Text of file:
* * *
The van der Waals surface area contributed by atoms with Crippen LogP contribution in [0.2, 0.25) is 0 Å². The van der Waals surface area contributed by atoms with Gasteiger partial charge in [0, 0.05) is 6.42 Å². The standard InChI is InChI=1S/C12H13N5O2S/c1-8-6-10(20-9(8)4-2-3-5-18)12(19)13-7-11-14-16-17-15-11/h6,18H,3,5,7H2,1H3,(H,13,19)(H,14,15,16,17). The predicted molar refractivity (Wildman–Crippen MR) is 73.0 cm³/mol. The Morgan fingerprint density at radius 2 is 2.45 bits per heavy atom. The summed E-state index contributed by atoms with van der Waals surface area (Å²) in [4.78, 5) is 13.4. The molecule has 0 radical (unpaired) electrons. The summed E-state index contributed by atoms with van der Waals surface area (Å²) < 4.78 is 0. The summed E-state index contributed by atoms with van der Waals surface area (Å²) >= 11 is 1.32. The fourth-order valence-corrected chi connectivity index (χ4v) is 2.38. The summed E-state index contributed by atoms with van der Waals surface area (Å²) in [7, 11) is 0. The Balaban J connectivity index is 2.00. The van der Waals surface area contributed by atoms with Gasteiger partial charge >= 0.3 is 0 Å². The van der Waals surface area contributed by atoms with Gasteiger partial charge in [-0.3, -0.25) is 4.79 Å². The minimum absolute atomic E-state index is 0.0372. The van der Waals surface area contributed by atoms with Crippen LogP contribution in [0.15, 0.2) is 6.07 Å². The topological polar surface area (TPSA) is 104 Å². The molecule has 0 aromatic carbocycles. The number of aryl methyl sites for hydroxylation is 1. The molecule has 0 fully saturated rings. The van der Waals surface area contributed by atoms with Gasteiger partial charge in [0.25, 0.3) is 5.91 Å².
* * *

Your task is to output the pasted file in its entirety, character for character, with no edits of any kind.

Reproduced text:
The van der Waals surface area contributed by atoms with Crippen LogP contribution in [0.2, 0.25) is 0 Å². The van der Waals surface area contributed by atoms with Gasteiger partial charge in [0, 0.05) is 6.42 Å². The standard InChI is InChI=1S/C12H13N5O2S/c1-8-6-10(20-9(8)4-2-3-5-18)12(19)13-7-11-14-16-17-15-11/h6,18H,3,5,7H2,1H3,(H,13,19)(H,14,15,16,17). The predicted molar refractivity (Wildman–Crippen MR) is 73.0 cm³/mol. The Morgan fingerprint density at radius 2 is 2.45 bits per heavy atom. The summed E-state index contributed by atoms with van der Waals surface area (Å²) in [4.78, 5) is 13.4. The molecule has 0 radical (unpaired) electrons. The summed E-state index contributed by atoms with van der Waals surface area (Å²) < 4.78 is 0. The summed E-state index contributed by atoms with van der Waals surface area (Å²) >= 11 is 1.32. The fourth-order valence-corrected chi connectivity index (χ4v) is 2.38. The summed E-state index contributed by atoms with van der Waals surface area (Å²) in [7, 11) is 0. The Balaban J connectivity index is 2.00. The van der Waals surface area contributed by atoms with Gasteiger partial charge >= 0.3 is 0 Å². The van der Waals surface area contributed by atoms with Gasteiger partial charge in [-0.3, -0.25) is 4.79 Å². The minimum absolute atomic E-state index is 0.0372. The van der Waals surface area contributed by atoms with Crippen LogP contribution in [0.15, 0.2) is 6.07 Å². The topological polar surface area (TPSA) is 104 Å². The molecule has 0 aromatic carbocycles. The number of aryl methyl sites for hydroxylation is 1. The molecule has 0 fully saturated rings. The van der Waals surface area contributed by atoms with Gasteiger partial charge in [0.25, 0.3) is 5.91 Å².